It’s no secret that the human body has evolved over time. Take a stroll down any self-respecting museum and you’ll find a section dedicated to human history, complete with some form of representation of our hairier, ape-like ancestors – better known as cavemen.
Living things evolve over time to better adapt to their environment. It’s what Darwin’s finches were all about. That means that us humans will continue to evolve to thrive in our modern world, and, as a result, some of our body parts will inevitably disappear in the future.
Here are 14 body parts that our descendants are unlikely to possess…
1. Body hair
While some forms of body hair serve a purpose (our eyelashes and eyebrows, for example, protect our eyes), most of the hair that we have elsewhere is now obsolete. Thanks to clothes, we don’t need any hair on our bodies to help keep us warm.
2. Extrinsic ear muscles
A lot of animals can move their ears – like rabbits and dogs. Well, us humans are built to be able to do it too. That’s why we’ve got extrinsic ear muscles, but since there’s no need for us to actually move our ears, evolution will eventually take these muscles away.
3. Male nipples
When we are just fetuses in our mother’s womb, we are genderless until we are seven weeks old. That’s why men have nipples. However, given that men are unable to produce milk, they serve no purpose, so it’s only a matter of time before Mother Nature takes them away.
A little-known fact about human evolution is that, just like monkeys, we used to have tails. In fact, when we are still in the womb, we still do, but they eventually form into what’s known as our tailbone. We lost our tails when we began to walk upright.
4. Palmaris muscle
This is something which evolution has already started to remove. As it stands, around 11% of people are missing a palmaris muscle, which was once used when we had to climb and hang from things. For some people, that could explain why they struggled on jungle gyms as kids!
Most of us have heard of people suffering from appendicitis, but the appendix itself is obsolete. So much so that we don’t actually know what its purpose is. It’s believed that when we had predominately vegetarian diets, it helped us to digest cellulose.
6. Thirteenth rib
One of the differences between us and chimpanzees and gorillas is that these other primates have an extra set of ribs. Sometimes known as the neck rib, a small number of humans still have one. It’s estimated that 12 to eight percent of adults possess one, but this number will decrease to zero in time.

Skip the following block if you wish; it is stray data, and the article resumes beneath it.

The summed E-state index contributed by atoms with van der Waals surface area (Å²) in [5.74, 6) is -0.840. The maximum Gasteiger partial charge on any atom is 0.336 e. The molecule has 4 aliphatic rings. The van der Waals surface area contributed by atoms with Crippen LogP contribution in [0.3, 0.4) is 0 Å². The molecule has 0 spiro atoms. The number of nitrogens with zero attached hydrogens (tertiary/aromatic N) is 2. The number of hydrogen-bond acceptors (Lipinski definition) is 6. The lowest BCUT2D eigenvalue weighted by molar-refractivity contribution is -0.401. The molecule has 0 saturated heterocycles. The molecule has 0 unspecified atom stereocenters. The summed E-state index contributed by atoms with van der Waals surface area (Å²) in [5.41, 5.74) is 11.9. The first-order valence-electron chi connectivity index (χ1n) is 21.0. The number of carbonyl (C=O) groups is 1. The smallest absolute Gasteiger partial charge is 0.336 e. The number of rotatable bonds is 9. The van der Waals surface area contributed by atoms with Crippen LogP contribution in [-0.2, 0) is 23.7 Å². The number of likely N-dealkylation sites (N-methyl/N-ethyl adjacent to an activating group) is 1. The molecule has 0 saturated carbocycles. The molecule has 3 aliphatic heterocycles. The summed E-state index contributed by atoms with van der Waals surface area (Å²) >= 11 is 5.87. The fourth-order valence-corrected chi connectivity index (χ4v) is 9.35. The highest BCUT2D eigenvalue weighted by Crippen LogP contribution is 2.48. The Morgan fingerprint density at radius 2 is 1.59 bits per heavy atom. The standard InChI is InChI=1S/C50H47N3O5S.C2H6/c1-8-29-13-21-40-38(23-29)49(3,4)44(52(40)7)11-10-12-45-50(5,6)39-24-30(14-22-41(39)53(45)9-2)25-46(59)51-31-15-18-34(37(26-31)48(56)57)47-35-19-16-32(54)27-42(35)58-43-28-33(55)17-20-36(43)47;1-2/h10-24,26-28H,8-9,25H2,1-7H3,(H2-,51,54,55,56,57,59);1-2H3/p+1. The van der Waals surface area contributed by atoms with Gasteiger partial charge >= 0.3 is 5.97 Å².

With all this talk of losing body parts, you’ll be glad to hear that the more useful something is, the bigger it can get. Skeletons of early humans have revealed that our brains have tripled in size over the course of humanity’s history.
In days gone by, we used to rely on our toes a lot to balance. However, over time, we’ve begun to balance more towards the side of our big toe. So you might want to enjoy your pedicures a little more – they’re something your ancestors might not get to experience.
8. Third eyelid
Also known as the nictitating membrane, a third eyelid is present in other animals like birds. It enables them to keep their eyes open at all times while hunting, however, humans have lost theirs over time, retaining only the fold of skin in the corner of their eye.
9. Arrector pili muscles
We all know what it’s like to experience goosebumps. These are caused by arrector pili muscles. In mammals, they come into action when they need to puff up their body hair to protect themselves from danger or when they’re cold, but as we are almost hairless, they’re now obsolete.
Evolution has also given us features which our ancestors didn’t possess. Until 10,000-7,000 years ago, blue eyes didn’t exist. But then a genetic mutation happened and they came into existence. Now just 8% of the population have them.
10. Darwin’s points
Just 10.4% of the people have what’s known as Darwin’s points. These are a small folded piece of skin on the inner ear which once helped humans to focus on distant sounds. Now that we are no longer hunter-gatherers, or in danger from larger predators, they serve no purpose.
Remember I mentioned the tailbone? Well, needless to say, it’s also pretty much obsolete. It’s a small triangular shaped bone which, although not serving its original purpose as a tail, now acts a point for a number of muscles together, but, generally speaking, it’s useless.
12. Wisdom teeth
Most of us know at least one person who has had to have their wisdom teeth removed. Once used when us humans had predominately plant-based diets, these teeth serve little purpose in the modern world. It’s estimated that only around 7% of people still have them.
The scientific name for us humans is homo sapiens, but what few people know is that there were actually a number of human species in the past – some of whom lived at the same time as each other. However, homo sapiens were the only ones to survive.
Check out this video below where it’s theorized that evolution will lead to just ONE ethnic group on the planet!
13. Paranasal sinuses
The paranasal sinuses consist of sour air-filled spaces in the nasal cavity which have a number of functions including lightening the weight of the head, but, aside from making us feel lightheaded when necessary, they have no real purpose.
14. Subclavius muscle
Now that we no longer walk on all fours, the subclavius muscle is obsolete. As a result, Mother Nature has begun the process of removing them from the human form – some people still have two subclavius muscles, others have two and some have none.
As the world continues to change, so will us humans. In the last two centuries alone, we have almost doubled in height. Mother Nature has an incredible way of helping us to adapt to our surroundings, although it’s still strange to think that one day we could lose our toes!